You may know turmeric as one of the latest superfoods, capable of preventing and managing a wealth of problems in humans. You may be unaware however, that it also has a huge number of benefits for dogs.
Turmeric is part of the ginger family, used as a spice in everything from curries to mustards. It has also been popular for its medicinal applications for centuries in the Middle East and India. Now, Western countries are beginning to take notice.
The active ingredient in turmeric is curcumin. Among other things, this an anti-inflammatory, antioxidant, and antibacterial.
If your dog is already taking medications, make sure you check with your vet before you start giving him turmeric. The spice can interfere with some medications, including those for bile tract obstructions and gallstones, chemotherapy treatments, diabetes drugs, and anti-inflammatories.
Whatever is causing your dog’s chronic inflammation, turmeric can help. Studies have found it to be particularly effective in reducing arthritic pain. However, it is equally useful for digestive problems, kidney disease, allergies, dental problems, and even cancer.
For arthritis, turmeric is even more effective than many of the best prescription medications. One study found that it worked just as well as ibuprofen, but induced none of the gastrointestinal side effects.
When you fail to treat chronic inflammation, whatever its underlying cause, your dog suffers from discomfort for weeks — or even months or years. In addition, minor problems gradually become more serious. For instance, a bladder infection can turn into bladder cancer; inflammation in joints can become joint degeneration. Turmeric can prevent these transitions.
There are yet other reasons why your dog may be experiencing pain. If you are unable to treat these conditions directly, your dog may need to take pills to cope with the discomfort, and there is always danger that he could suffer a bad reaction to the medication. Turmeric often controls pain just as well — without any of the side effects.
Turmeric can both protect your dog from cancer (by stopping precancerous cells from becoming cancerous) and prevent current cancer cells from multiplying. It can even kill existing cancer cells, reducing the size of tumors. Many holistic vets prescribe turmeric in addition to traditional medications to treat cancer for this very reason.
As half of all adult dogs eventually suffer from cancer, taking steps to now to prevent your dog from suffering from this disease is crucial.
Turmeric can help with both external and internal cysts — just check with your vet first that the spice would be an appropriate treatment. In addition to reducing inflammation, the curcumin in the spice works as an antiseptic.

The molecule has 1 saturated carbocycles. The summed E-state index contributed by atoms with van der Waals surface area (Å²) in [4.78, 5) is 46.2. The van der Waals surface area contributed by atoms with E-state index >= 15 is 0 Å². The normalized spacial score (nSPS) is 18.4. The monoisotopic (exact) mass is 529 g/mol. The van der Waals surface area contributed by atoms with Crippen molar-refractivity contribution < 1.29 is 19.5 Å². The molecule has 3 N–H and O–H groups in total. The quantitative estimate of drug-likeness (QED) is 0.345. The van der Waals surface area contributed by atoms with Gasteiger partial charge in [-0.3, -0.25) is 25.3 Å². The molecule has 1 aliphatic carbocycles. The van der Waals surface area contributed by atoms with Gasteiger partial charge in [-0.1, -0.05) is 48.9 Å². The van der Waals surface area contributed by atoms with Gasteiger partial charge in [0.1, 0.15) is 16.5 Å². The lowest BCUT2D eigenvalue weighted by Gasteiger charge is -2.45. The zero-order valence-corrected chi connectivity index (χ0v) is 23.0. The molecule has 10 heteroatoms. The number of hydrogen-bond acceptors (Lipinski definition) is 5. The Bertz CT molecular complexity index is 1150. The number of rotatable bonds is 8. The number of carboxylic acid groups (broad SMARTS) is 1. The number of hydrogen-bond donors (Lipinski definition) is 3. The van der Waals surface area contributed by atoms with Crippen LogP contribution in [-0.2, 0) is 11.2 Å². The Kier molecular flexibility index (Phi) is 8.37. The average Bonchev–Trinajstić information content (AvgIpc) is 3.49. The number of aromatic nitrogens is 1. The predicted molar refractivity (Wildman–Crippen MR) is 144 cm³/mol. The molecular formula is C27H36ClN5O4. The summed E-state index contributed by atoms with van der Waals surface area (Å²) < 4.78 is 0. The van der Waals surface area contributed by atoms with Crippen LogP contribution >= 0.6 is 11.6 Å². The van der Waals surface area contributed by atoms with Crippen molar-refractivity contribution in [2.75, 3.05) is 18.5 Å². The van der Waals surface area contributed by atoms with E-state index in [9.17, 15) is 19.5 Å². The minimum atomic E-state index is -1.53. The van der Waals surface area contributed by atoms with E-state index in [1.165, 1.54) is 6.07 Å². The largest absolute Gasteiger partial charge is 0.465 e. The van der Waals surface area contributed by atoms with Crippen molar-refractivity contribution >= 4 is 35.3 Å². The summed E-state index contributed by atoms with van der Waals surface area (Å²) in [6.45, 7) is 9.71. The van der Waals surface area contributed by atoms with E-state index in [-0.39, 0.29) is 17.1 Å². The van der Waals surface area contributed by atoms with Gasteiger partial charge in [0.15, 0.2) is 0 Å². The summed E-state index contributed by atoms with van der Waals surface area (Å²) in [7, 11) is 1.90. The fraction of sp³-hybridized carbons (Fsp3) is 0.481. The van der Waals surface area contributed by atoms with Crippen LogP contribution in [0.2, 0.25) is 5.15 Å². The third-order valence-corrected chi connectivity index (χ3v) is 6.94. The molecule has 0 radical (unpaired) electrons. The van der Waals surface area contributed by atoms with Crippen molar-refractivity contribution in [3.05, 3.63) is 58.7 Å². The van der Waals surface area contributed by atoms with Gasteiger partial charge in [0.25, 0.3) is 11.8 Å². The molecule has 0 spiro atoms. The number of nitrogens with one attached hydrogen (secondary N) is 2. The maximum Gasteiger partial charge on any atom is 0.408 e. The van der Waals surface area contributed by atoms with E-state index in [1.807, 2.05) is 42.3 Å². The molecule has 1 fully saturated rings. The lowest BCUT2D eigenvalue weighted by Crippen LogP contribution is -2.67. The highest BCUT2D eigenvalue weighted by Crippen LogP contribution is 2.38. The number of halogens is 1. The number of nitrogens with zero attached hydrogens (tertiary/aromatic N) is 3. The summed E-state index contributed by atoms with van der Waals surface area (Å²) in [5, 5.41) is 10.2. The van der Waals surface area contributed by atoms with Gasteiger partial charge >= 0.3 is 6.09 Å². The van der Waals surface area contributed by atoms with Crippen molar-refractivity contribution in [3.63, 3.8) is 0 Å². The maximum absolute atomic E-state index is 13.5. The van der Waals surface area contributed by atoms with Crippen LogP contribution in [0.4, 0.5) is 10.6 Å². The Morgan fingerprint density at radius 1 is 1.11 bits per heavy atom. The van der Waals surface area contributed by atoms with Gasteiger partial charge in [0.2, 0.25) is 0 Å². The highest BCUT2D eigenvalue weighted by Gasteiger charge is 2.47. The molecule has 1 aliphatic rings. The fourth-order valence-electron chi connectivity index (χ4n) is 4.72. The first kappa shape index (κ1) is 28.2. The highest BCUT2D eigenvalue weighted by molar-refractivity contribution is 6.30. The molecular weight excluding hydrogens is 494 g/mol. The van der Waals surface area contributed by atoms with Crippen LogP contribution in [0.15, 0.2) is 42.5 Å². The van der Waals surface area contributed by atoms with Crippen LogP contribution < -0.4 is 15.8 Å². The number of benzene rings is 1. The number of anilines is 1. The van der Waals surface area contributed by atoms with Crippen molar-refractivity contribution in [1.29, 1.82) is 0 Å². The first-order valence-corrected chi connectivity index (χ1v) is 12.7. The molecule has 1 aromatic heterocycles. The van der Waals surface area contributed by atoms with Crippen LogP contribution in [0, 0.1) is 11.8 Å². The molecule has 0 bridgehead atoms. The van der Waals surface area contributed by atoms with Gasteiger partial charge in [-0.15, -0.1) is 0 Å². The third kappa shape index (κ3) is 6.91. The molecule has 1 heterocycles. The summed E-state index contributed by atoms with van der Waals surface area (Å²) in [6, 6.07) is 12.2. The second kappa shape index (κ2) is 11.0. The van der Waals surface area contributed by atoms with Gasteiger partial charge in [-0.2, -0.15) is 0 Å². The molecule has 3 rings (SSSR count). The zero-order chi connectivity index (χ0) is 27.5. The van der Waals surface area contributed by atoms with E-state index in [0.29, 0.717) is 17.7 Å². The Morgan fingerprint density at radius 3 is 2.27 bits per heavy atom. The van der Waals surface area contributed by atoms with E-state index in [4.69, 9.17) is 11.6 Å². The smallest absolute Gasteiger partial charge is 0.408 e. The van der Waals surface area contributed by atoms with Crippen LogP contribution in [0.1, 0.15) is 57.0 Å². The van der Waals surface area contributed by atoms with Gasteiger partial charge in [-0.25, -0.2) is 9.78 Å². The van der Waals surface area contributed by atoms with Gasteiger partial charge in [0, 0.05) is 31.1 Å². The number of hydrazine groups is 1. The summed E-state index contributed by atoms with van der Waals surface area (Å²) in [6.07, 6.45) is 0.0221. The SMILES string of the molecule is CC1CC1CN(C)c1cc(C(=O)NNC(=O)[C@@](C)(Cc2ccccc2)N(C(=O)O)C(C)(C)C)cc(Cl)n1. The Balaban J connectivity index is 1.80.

For sebaceous cysts, turmeric is particularly effective when you combine it with coconut oil and witch hazel. For internal cysts, simply feed your dog the turmeric.
If your dog suffers from a gastrointestinal disorder like inflammatory bowel disease (IBD), you may be able to reduce the inflammation and improve the permeability of his gut with turmeric. So far, turmeric as a treatment for IBD has only undergone preclinical testing; however, the results already look promising.
It is common for dogs to suffer from the occasional scratch or scrape. You can speed up the healing process by applying a paste made from turmeric to your dog’s cuts. This will disinfect and kill any bacteria in the wound. Better still, turmeric has analgesic properties, meaning it will also provide pain relief for your dog.
Rather than putting your dog on steroids for an allergy, try turmeric. Many dog owners have found that it yields results without adverse effects. In some cases, turmeric alone may prove insufficient. However, combining turmeric with steroids may allow you to reduce the dosage of the steroids.
Infections in the lower urinary tract, bladder, and kidneys are collectively known as urinary tract infections (UTIs). The typical solution is to give your dog antibiotics. However, a better option may be to give your dog turmeric. There’s a good chance that this will clear up the infection. If your dog still has a UTI after a few days, you should see your vet for a prescription for medication.
Even if your dog is not suffering from any health problems, he will benefit from turmeric. The spice is an excellent antioxidant, meaning it can slow aging, prevent cell mutations that can lead to cancer, and increase your dog’s lifespan.
How much turmeric you should feed your dog will depend on his size. Dogs under 10 pounds should receive no more than ⅛ teaspoon, whereas large breeds of 50 pounds or more may benefit from a whole teaspoon. Start with a single portion a day to see how your dog responds. If you reacts well, you can give him a second, or even a third, serving every day.
It is always better to give your dog turmeric powder than capsules, as supplements can have too much curcumin for dogs. Simply add the powder to your dog’s meal or mix it into homemade treats.
Some dogs suffer from constipation when they first start taking turmeric. If this happens to your dog, mix the turmeric into a paste with water or kefir — this tends to solve this problem. Make up a batch and store it in your refrigerator for up to two weeks.
The great thing about turmeric is that it’s inexpensive. It’s also easy to find in just about any supermarket or health food store. In fact, it’s such a common ingredient, there’s a good chance you already have some in your spice rack. To gain the maximum benefits from the spice, include it in your dog’s raw food diet along with a healthy fat (like coconut oil or olive oil) or black pepper — this will make it easier for his body to absorb the spice.